Blog Archives

July 13 – 19, 2022

Highlights this week:

BRATTON…Donna Meyers moving to Carmel, more about Pacific Avenue, SCChamber Players Concert, Krohn KSQD interview, film critiques, Live Here Now. GREENSITE…more on the Downtown Extension project. KROHN…Crazy Times, City growth, Roe v Wade, getting along. STEINBRUNER…County Fair Board and barns, Calfire understaffed, Grand Jury and fire risk. HAYES…Botta pocket gophers. PATTON…A house divided. MATLOCK…A need for courage, creativity and resolve (gun control). EAGAN… Subconscious Comics and Deep Cover. WEBMISTRESS PICK OF THE WEEKcrowd at a Green Day concert when they think no one is watching…QUOTES…”TIDES”


PREVIOUS NICKELODEON SITEBill Raney turned this bakery at 210 Lincoln Street into the 4 screened Nickelodeon Theatre, which opened July 1, 1969. Covid closed it in March 2020. Landmark Theatre chain owns the building and there’s no news on its re-opening. On the right of the bakery is movie star Zasu Pitts’ former home, now owned by Cynthia Mathews. That’s why, when she’s in office, she can’t vote on some downtown measures due to conflict of interest.

Additional information always welcome: email



LATTE BREAKING NEWS…EX SANTA CRUZ MAYOR DONNA MEYERS MOVING TO CARMEL! Donna Meyers was elected to the Santa Cruz City Council in 2018. Her term ends this December and she’s moving to Carmel. We need to have a news contest and see who does the second reporting of her move. The Sentinel, Lookout, Local, Patch? Hopefully we’ll learn about her sense of commitment, loyalty, and community.

BEAUTIFYING, ENLIVENING PACIFIC AVENUE. Some super reactions and ideas came in about bringing more life back to our Downtown. Here’s a letter from a reader with her powerful views…

“Around 10 years ago, I offered to create a program for Downtown, based on a program in Los Gatos, to sponsor the planters in downtown. The theory is that companies or families would adopt a planter, keep it in fresh plantings, weed & care for their planter. The downtown crew would water them, since they already do. Los Gatos always looks so friendly with their flowers and frequent benches.
Los Gatos Adopt-A-Planter Program

At the time, Dannettee Shoemaker was in charge of SC City Parks & Rec… and P&R was in charge of Downtown. I presented her with my proposal and she handed it over to her second-in-command. He told me he’d support the idea, ONLY if I also started an “Adopt a Median” program for the medians around town. I passed, since I was doing this for free and for the love of Downtown. I didn’t want to sign up to arrange the median on Morrissey to be landscaped, ya know?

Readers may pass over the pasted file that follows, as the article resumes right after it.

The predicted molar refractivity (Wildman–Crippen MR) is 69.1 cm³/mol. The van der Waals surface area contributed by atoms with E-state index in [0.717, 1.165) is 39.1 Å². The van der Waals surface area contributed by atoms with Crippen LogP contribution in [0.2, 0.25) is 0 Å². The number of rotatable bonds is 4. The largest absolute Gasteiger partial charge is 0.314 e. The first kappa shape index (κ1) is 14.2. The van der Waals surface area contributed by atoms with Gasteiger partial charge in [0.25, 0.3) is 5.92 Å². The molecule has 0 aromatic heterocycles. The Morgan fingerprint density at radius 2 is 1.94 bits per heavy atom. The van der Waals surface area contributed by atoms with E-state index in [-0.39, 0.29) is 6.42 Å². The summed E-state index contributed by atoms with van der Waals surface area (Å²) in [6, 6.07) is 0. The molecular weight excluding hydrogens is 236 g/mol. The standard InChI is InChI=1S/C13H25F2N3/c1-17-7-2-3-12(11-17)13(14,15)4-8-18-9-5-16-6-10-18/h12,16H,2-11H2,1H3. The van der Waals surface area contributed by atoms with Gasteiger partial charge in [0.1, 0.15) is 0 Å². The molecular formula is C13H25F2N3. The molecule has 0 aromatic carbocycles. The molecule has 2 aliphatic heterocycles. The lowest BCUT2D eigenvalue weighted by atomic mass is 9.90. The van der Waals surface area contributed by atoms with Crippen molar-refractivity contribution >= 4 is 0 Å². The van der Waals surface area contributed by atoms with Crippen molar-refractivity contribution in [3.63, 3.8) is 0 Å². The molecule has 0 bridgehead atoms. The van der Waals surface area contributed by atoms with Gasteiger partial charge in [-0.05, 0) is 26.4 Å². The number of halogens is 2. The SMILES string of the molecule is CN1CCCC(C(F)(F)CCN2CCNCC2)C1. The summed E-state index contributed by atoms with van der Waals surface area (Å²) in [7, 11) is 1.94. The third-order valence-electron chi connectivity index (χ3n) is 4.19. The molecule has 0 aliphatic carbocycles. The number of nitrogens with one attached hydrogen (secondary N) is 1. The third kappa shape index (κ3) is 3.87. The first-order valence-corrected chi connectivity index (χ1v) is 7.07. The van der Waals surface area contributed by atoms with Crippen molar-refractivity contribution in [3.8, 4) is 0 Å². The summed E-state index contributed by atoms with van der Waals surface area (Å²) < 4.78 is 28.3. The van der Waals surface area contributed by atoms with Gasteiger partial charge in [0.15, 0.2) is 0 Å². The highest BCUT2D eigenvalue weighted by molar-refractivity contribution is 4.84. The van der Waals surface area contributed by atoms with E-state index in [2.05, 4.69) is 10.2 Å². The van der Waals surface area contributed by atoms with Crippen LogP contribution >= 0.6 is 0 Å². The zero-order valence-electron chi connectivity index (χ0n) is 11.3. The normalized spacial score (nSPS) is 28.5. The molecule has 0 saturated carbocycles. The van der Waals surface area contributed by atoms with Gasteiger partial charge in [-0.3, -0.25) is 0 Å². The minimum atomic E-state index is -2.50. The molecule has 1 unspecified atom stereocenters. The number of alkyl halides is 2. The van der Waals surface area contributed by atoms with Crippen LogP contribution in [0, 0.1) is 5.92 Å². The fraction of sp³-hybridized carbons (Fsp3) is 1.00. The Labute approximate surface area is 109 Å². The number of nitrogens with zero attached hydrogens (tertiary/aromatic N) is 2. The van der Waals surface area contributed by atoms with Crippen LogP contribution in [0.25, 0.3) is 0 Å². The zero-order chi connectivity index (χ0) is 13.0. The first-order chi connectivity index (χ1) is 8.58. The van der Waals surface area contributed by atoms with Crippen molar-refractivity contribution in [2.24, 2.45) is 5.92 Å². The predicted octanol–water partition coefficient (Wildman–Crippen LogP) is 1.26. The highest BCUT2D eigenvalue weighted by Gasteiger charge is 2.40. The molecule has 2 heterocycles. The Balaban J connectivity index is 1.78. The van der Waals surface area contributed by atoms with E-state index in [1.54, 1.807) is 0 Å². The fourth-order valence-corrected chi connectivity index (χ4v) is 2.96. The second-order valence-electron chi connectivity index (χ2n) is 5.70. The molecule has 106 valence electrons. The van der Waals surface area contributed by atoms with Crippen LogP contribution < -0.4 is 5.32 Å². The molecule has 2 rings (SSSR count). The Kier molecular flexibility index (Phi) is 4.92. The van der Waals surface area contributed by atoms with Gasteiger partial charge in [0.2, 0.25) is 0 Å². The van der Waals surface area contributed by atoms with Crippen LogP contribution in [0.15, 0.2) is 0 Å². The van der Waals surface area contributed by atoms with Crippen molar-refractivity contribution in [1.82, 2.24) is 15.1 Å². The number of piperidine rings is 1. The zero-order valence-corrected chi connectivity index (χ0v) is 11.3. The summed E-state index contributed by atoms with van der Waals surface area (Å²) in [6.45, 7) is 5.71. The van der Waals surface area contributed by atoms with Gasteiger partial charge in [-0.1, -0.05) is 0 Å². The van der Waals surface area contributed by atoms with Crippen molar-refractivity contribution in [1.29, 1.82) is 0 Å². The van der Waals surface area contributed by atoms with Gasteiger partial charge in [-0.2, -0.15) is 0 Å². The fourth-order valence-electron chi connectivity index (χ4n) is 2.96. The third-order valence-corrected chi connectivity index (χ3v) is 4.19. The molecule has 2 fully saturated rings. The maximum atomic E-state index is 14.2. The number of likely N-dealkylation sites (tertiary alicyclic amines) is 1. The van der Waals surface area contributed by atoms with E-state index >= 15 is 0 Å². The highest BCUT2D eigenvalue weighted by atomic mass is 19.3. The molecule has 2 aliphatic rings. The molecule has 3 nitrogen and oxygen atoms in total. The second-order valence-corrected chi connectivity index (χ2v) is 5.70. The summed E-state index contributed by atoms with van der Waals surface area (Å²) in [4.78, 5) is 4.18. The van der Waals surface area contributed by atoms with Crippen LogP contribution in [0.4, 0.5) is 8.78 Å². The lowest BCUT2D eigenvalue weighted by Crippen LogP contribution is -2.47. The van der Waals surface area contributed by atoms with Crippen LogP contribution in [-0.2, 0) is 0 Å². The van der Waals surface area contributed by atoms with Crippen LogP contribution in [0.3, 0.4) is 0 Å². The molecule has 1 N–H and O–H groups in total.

City Council doesn’t care what Downtown looks like or they wouldn’t keep turning it into an ugly area lacking the charm it once had. Parks &Recs has never cared what Downtown looks like. What about the Downtown Association? Shouldn’t they be interested in a program to put things in the empty windows?

Speaking of the City Council and the plans for Downtown… Petaluma has kept its lovely & charming old downtown. One smart thing they do: when Starbucks wanted to put a store in Downtown Petaluma, they were required to create a public space next to it. This is what Santa Cruz should have required of Starbucks on Ocean & Water (and all new buildings), so the entrance to Santa Cruz would look better”. There’s a lot to consider and a lot needs to be done…we just need responsible leaders in the City Structure or the Downtown Association or the Chamber of Commerce to get to it. As previously stated that applies especially to the former Palace Stationers, Peets Coffee and the Pizza house next door.

SANTA CRUZ CHAMBER PLAYERS CONCERT. For more than 40 years the Santa Cruz Chamber Players have been presenting six or more excellent concerts per year and I’ve attended almost all of them. Last Sundays (07/10) concert featured The Nisene Ensemble playing the music of Gabriel Faure and His Circle of Influence (Martinu, Boulanger, Kodaly, Bloch and Saint-Saens) it was surprising in its newness, and excellence. Michel Singher founder, conductor of Espressivo the small intense orchestra, was there and he liked it too. The Chamber Players next concert will be September 17 and 18 with music by Beethoven, Jon Scoville, Ligetti and Couperin. Go here for tickets and info….